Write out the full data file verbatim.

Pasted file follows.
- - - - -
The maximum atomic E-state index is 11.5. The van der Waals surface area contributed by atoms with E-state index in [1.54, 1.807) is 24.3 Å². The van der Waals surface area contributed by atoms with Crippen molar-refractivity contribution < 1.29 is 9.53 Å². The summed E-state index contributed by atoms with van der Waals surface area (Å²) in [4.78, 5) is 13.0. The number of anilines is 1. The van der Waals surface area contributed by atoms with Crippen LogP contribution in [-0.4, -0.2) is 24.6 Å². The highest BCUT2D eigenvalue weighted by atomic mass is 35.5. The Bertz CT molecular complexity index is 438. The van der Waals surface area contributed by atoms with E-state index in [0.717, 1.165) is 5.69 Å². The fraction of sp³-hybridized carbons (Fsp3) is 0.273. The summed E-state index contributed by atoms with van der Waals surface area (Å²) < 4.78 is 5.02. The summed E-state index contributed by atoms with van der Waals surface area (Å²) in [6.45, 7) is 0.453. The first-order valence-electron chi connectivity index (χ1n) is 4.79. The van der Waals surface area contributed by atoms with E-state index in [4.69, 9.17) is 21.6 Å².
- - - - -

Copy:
The maximum atomic E-state index is 11.5. The van der Waals surface area contributed by atoms with E-state index in [1.54, 1.807) is 24.3 Å². The van der Waals surface area contributed by atoms with Crippen molar-refractivity contribution < 1.29 is 9.53 Å². The summed E-state index contributed by atoms with van der Waals surface area (Å²) in [4.78, 5) is 13.0. The number of anilines is 1. The van der Waals surface area contributed by atoms with Crippen LogP contribution in [-0.4, -0.2) is 24.6 Å². The highest BCUT2D eigenvalue weighted by atomic mass is 35.5. The Bertz CT molecular complexity index is 438. The van der Waals surface area contributed by atoms with E-state index in [0.717, 1.165) is 5.69 Å². The fraction of sp³-hybridized carbons (Fsp3) is 0.273. The summed E-state index contributed by atoms with van der Waals surface area (Å²) < 4.78 is 5.02. The summed E-state index contributed by atoms with van der Waals surface area (Å²) in [6.45, 7) is 0.453. The first-order valence-electron chi connectivity index (χ1n) is 4.79. The van der Waals surface area contributed by atoms with E-state index in [4.69, 9.17) is 21.6 Å².